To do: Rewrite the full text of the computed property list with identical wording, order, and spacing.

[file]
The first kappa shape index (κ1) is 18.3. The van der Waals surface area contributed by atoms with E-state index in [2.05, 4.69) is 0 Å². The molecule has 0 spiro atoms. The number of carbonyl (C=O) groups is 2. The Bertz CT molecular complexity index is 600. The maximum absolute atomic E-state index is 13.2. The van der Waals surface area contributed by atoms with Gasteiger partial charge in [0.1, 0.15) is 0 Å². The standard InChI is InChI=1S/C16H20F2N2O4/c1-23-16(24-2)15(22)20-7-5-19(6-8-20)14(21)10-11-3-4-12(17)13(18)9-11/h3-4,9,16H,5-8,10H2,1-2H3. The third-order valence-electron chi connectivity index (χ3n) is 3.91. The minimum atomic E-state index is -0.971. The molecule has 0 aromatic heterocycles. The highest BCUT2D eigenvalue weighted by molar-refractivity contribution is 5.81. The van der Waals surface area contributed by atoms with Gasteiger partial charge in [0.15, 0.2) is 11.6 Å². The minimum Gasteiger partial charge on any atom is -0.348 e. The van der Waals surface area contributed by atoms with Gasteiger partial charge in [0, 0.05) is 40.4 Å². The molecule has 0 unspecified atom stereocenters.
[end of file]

The first kappa shape index (κ1) is 18.3. The van der Waals surface area contributed by atoms with E-state index in [2.05, 4.69) is 0 Å². The molecule has 0 spiro atoms. The number of carbonyl (C=O) groups is 2. The Bertz CT molecular complexity index is 600. The maximum absolute atomic E-state index is 13.2. The van der Waals surface area contributed by atoms with Gasteiger partial charge in [0.1, 0.15) is 0 Å². The standard InChI is InChI=1S/C16H20F2N2O4/c1-23-16(24-2)15(22)20-7-5-19(6-8-20)14(21)10-11-3-4-12(17)13(18)9-11/h3-4,9,16H,5-8,10H2,1-2H3. The third-order valence-electron chi connectivity index (χ3n) is 3.91. The minimum atomic E-state index is -0.971. The molecule has 0 aromatic heterocycles. The highest BCUT2D eigenvalue weighted by molar-refractivity contribution is 5.81. The van der Waals surface area contributed by atoms with Gasteiger partial charge in [0.15, 0.2) is 11.6 Å². The minimum Gasteiger partial charge on any atom is -0.348 e. The van der Waals surface area contributed by atoms with Gasteiger partial charge in [0, 0.05) is 40.4 Å². The molecule has 0 unspecified atom stereocenters.